Act One: Intersections
It was May 3, 2037, and it was a beautiful day. The air was crisp and clean; the sun shone down uninterrupted by clouds on the city of Hikarizaka. A winding path, used mostly by students and faculty, led uphill to Hikarizaka Private High School. For those whom walked that sakura lined path, the scent of the trees always brought peaceful thoughts and feelings to mind.
Or at least, to most.
On it walked a young man in a student's uniform. He walked steadily as if being pulled by the chains of fate, and if anyone had been close enough to see, they would see that he wore an expression that could best be described as complex. Every now and then he would stop and stare into the distance, watching a memory of events that had not yet occurred play out.
In his memory the sky is dark with smoke. The city is burning, the school just one more building releasing smoke from fires like a death scream to pollute the air. Flashes of light, either from lightning or the artificial flashes of light from what can only be tracer fire, were reflected by the acrid smoke that blotted out even the sun. Oddly the path to the school is gone, along with the sakura trees, as if removed by a great hand. It is not the work of what has destroyed the city.
What has done that is obvious whenever light flashes to reveal the coldly ominous shape of a nearby mushroom cloud.
Something like this should have left either the burnt corpses or carbonized shadows of the unlucky majority not prepared for such an event, but there are no such remains to be seen. He didn't have to see inside the burning wreckages of buildings to know there were never any people in them when the event occurred.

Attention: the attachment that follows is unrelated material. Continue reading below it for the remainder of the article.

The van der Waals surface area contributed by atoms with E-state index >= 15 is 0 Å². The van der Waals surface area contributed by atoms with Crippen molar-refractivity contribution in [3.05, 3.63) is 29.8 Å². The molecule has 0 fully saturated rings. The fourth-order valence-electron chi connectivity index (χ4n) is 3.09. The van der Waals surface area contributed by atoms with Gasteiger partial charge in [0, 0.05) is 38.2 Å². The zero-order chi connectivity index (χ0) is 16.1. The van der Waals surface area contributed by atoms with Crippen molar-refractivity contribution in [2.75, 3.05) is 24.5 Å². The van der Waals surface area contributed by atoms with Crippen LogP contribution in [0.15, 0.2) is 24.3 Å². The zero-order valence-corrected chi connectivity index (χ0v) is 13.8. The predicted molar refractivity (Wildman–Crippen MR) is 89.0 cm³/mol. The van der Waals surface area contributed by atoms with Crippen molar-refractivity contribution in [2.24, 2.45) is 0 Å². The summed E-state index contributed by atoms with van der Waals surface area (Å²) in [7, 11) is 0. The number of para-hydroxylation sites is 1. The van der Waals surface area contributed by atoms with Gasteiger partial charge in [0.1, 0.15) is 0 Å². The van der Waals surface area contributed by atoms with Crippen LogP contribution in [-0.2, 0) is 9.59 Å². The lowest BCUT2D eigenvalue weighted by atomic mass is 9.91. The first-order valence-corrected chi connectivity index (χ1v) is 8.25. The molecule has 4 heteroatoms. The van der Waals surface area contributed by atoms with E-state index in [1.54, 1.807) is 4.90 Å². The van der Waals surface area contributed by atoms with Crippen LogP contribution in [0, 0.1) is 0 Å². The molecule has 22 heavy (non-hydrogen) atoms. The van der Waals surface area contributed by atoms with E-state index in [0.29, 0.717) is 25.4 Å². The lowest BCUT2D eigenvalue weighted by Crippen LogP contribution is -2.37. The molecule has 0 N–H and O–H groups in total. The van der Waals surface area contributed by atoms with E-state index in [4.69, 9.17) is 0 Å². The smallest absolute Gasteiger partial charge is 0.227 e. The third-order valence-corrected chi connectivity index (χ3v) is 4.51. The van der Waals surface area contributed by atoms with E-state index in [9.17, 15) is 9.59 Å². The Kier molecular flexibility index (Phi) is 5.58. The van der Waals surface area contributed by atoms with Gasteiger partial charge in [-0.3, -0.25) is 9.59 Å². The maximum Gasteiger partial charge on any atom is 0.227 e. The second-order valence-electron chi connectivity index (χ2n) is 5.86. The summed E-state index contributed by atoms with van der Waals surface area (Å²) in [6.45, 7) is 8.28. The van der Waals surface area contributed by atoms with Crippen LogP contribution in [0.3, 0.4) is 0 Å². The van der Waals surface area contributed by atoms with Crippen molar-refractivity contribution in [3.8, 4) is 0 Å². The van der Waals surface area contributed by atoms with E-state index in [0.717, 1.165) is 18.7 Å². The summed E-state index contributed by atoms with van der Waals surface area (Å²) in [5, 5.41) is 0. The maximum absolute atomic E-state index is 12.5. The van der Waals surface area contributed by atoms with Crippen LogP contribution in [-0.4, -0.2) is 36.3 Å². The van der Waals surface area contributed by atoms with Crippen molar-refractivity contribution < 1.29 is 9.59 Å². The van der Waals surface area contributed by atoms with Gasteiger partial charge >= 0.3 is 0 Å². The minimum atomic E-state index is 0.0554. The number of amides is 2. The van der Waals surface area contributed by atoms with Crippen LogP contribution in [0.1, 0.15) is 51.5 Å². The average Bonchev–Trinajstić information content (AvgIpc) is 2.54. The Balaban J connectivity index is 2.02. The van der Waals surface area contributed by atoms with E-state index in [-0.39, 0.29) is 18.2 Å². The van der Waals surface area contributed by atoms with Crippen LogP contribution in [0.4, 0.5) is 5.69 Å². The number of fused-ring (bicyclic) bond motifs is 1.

As always, someone was prepared for it.
"Not long now," he said quietly in English. "Less than a year. Not long at all. I wonder if I'll be ready."
He shook his head warily and continued on. He was going to be late for class again, not that he had particular reason to care, but he still wanted to show up. He only had so long in which he could live something that resembled a normal life again, and that included going to high school. 'Best not waste it,' he reflected. He turned the corner and spotted a vaguely familiar girl in the school's uniform.
She stood as if waiting for something that would never come, her two red hairclips keeping her shoulder length auburn hair in place as a light breeze blew. He idly pulled on a strand of his short dark blue hair thoughtfully. 'Curious,' he thought as he pressed forward, glad for the excuse to take his mind off of gloomy augury even for a moment.
"Sweet bean bread!" exclaimed the girl as he moved to pass her, which caused him to pause and regard her with a raised eyebrow. Even though it was plain to see she was talking to herself, it was still a most unusual statement. He decided to wait and see what she said next.
"Do you like this school?" Her tone took on a wistful edge. "I, for one, happen to love it. However... Things always have to change. Fun things... Happy things... But eventually they will change. Even so, can you continue loving this place?"